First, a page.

The use of geo-thermal (constant heat ground water) is not a new concept. It has been used around the world for a long time, especially in geo-thermally active countries.
Ground water has a reasonably constant temperature depending on the depth underground. In Perth, at a depth of approximately 50 metres, water temperature is 22 - 24 degrees year-round, whereas deeper wells have a much higher temperature.
The design is based on drilling into this water table, pumping it into a closed loop heat exchanger which transfers the temperature-constant water through the heat exchanger. This secondary water is reticulated around the building and is run through coils located at the outside air intakes for the building and in turn preheats the incoming air in winter or precools it during summer. It is then returned to the heat exchanger and the ground water re-injected into the same aquifer that it came from.
— On a 40-degree day in summer, hot air is cooled to approximately 28 degrees before being cooled further by the chiller;
— On a 6-degree day in winter, outside air is preheated to approximately 17 degrees before being heated further by the boilers;
— This reduces load on both the chiller and boiler, saving energy in the process using pumps powered by solar panels;
— The building to operate with a greater volume of outside air, improving air quality (CO2 content), improving tenant comfort levels;
— No water is wasted as the same quantity of ground water is returned to the ground and the secondary loop is sealed and also does not lose water;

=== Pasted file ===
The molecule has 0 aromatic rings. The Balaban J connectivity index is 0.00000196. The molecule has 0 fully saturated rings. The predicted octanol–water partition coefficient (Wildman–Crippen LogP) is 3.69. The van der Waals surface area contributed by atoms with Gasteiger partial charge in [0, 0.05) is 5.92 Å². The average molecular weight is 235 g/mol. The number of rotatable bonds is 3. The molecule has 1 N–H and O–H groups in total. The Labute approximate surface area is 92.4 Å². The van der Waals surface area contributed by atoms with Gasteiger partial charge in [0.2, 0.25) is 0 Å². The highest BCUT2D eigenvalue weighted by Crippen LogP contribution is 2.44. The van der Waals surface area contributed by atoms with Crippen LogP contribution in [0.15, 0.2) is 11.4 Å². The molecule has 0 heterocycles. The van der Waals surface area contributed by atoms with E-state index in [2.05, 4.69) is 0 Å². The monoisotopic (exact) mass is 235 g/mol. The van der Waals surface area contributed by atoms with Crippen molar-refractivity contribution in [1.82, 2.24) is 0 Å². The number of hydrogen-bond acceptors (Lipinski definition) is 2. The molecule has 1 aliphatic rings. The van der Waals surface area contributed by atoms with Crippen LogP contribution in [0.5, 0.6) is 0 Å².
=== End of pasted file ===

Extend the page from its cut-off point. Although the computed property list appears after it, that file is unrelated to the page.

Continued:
— Installing a second heat exchanger will allow building owners to reticulate to the tenants to feed supplementary air conditioning units which can be charged back to the tenants through smart EMS systems;
— The only energy consumed is minor and it is to drive a small pump to supply the ground water to the heat exchanger and return it to the ground, with a second pump to reticulate the secondary water loop and return it back to the heat exchanger.
The installation of the system involves drilling a bore in or close to the building, a pump to pull the ground water to the surface and a heat exchanger to transfer the sensible heat to the secondary water extract the temperature from the ground water. The other sideof the loop involves a closed loop system that reticulates the water to the outside air intakes either on the roof or floor by floor as the supply pipe rises through the building. After it is reticulated through coils installed in the fresh air intakes, the water is returned via a return pipe to the heat exchanger and the process repeats. The tempered air then runs through the building's air conditioning system, allowing greater use of fresh air at minimal cost.
The secondary, income-generating component involves a similar system that reticulates water to the tenant's various supplementary units where it is metered, with the tenant paying for heated secondary water used.